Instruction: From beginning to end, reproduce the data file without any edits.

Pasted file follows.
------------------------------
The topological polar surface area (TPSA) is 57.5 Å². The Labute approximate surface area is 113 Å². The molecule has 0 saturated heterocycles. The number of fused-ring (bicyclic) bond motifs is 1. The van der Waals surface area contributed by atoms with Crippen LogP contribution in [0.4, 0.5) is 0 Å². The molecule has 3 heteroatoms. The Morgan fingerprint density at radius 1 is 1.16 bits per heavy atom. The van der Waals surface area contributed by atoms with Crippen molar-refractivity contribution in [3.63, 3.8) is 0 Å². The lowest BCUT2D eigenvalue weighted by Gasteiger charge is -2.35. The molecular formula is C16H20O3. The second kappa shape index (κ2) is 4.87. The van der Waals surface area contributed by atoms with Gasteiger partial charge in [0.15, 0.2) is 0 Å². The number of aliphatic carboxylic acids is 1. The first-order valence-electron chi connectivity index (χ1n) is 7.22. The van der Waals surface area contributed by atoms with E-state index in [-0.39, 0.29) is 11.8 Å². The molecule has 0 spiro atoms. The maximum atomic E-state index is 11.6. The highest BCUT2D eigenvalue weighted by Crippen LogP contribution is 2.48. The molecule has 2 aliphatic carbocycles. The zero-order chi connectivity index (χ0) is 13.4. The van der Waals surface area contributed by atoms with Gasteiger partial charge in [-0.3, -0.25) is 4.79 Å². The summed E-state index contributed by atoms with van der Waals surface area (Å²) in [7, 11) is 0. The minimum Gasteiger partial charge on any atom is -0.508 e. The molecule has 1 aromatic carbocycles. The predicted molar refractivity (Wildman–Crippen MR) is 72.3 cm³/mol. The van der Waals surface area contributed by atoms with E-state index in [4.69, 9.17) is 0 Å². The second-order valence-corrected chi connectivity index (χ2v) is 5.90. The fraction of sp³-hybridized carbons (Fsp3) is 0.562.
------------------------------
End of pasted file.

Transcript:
The topological polar surface area (TPSA) is 57.5 Å². The Labute approximate surface area is 113 Å². The molecule has 0 saturated heterocycles. The number of fused-ring (bicyclic) bond motifs is 1. The van der Waals surface area contributed by atoms with Crippen LogP contribution in [0.4, 0.5) is 0 Å². The molecule has 3 heteroatoms. The Morgan fingerprint density at radius 1 is 1.16 bits per heavy atom. The van der Waals surface area contributed by atoms with Crippen molar-refractivity contribution in [3.63, 3.8) is 0 Å². The lowest BCUT2D eigenvalue weighted by Gasteiger charge is -2.35. The molecular formula is C16H20O3. The second kappa shape index (κ2) is 4.87. The van der Waals surface area contributed by atoms with Gasteiger partial charge in [0.15, 0.2) is 0 Å². The number of aliphatic carboxylic acids is 1. The first-order valence-electron chi connectivity index (χ1n) is 7.22. The van der Waals surface area contributed by atoms with E-state index in [-0.39, 0.29) is 11.8 Å². The molecule has 0 spiro atoms. The maximum atomic E-state index is 11.6. The highest BCUT2D eigenvalue weighted by Crippen LogP contribution is 2.48. The molecule has 2 aliphatic carbocycles. The zero-order chi connectivity index (χ0) is 13.4. The van der Waals surface area contributed by atoms with Gasteiger partial charge in [-0.3, -0.25) is 4.79 Å². The summed E-state index contributed by atoms with van der Waals surface area (Å²) in [7, 11) is 0. The minimum Gasteiger partial charge on any atom is -0.508 e. The molecule has 1 aromatic carbocycles. The predicted molar refractivity (Wildman–Crippen MR) is 72.3 cm³/mol. The van der Waals surface area contributed by atoms with E-state index in [4.69, 9.17) is 0 Å². The second-order valence-corrected chi connectivity index (χ2v) is 5.90. The fraction of sp³-hybridized carbons (Fsp3) is 0.562.